By Sarah Mac Donald - 21 November, 2015
Priests should be “authoritative, not authoritarian; firm, but not hard; joyful, but not superficial…in short, shepherds, not functionaries”.
On Friday, the Pontiff addressed a conference sponsored by the Congregation for the Clergy marking the fiftieth anniversary of the proclamation of the Vatican II decrees Presbyterorum ordinis [the Decree on the Ministry and Life of Priests] and Optatam Totius [the Decree on Priestly Training].
He told delegates attending the conference, “We are not priests for our own sake, and our sanctification is closely linked to that of our people, our anointing to their anointing.”
He added that priests should be “authoritative, not authoritarian; firm, but not hard; joyful, but not superficial…in short, shepherds, not functionaries.”
“The good that priests can do comes primarily from their proximity to – and a tender love for – their people. They are not philanthropists or functionaries, but fathers and brothers.”
Pope Francis focused on three phrases found in a passage of Presbyterorum ordinis, stating that priests are “taken from among men,” “ordained for men,” and “live in the midst of other men.”
“Even priests have a biography, and are not ‘mushrooms’ which sprout up suddenly at the Cathedral on their day of ordination,” the Pope emphasised.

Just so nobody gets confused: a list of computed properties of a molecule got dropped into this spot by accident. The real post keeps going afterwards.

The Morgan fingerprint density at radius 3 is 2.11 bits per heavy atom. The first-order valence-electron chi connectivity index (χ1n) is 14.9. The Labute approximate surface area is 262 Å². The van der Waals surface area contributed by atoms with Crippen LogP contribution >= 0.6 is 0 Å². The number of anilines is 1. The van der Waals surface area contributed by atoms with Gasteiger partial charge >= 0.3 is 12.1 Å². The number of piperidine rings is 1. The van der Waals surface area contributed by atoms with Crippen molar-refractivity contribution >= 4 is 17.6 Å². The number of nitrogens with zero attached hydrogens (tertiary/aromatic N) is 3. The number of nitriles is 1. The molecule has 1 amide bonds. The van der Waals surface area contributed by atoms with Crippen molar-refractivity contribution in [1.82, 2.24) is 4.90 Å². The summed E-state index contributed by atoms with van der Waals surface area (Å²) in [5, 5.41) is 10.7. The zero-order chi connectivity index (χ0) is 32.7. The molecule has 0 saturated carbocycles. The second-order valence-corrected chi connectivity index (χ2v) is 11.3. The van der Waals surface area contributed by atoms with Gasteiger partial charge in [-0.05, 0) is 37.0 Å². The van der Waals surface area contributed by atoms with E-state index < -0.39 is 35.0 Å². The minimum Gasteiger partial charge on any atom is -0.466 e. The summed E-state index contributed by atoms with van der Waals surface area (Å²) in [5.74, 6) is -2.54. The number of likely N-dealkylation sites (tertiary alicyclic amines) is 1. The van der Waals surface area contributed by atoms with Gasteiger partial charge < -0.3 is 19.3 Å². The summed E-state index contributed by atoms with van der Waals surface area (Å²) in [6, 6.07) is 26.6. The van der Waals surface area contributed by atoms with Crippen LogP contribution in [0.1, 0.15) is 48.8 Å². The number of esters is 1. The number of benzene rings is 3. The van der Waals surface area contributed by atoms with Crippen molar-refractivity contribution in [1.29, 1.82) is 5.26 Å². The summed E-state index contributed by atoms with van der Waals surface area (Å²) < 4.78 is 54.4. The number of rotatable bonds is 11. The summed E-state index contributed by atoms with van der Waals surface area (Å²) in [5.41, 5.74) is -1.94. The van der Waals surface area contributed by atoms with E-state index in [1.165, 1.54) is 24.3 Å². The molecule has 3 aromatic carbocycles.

“It is important for formators and the priests themselves to remember this, and know how to take this personal history into account along the formation path.”
Underlining that seminaries should choose seminarians carefully, the Pope said some priestly hopefuls are men with psychiatric problems looking for a protective structure.
“There are young men who are psychologically ill and are looking for strong structures to protect them,” the pope told the Congregation for the Clergy. These include “the police force, the army and the clergy,” he said.
The Pope also urged bishops to remain close to to their priests.
He added the “fundamental place” of the human formation of the priesthood is the family, which Is the “centre of pastoral work” and can do much to foster vocations
“A good priest is first of all a man with his own humanity, who knows his own history – with its treasures and wounds – and has learned to make peace with it, gaining a profound serenity, characteristic of a disciple of the Lord,” he said.
“Human formation is therefore needed for priests, so they may learn not to be dominated by their limits, but rather to put their talents to use.”
A priest, he observed, is “a man of peace” who surrounds himself with serenity, even during hardships.
“It is not normal for a priest to be often sad, nervous, or of a hard character; it is not good, and does no good, neither for the priest nor for his people,” he said.
He reminded priests they are called “to serve our brothers and sisters.”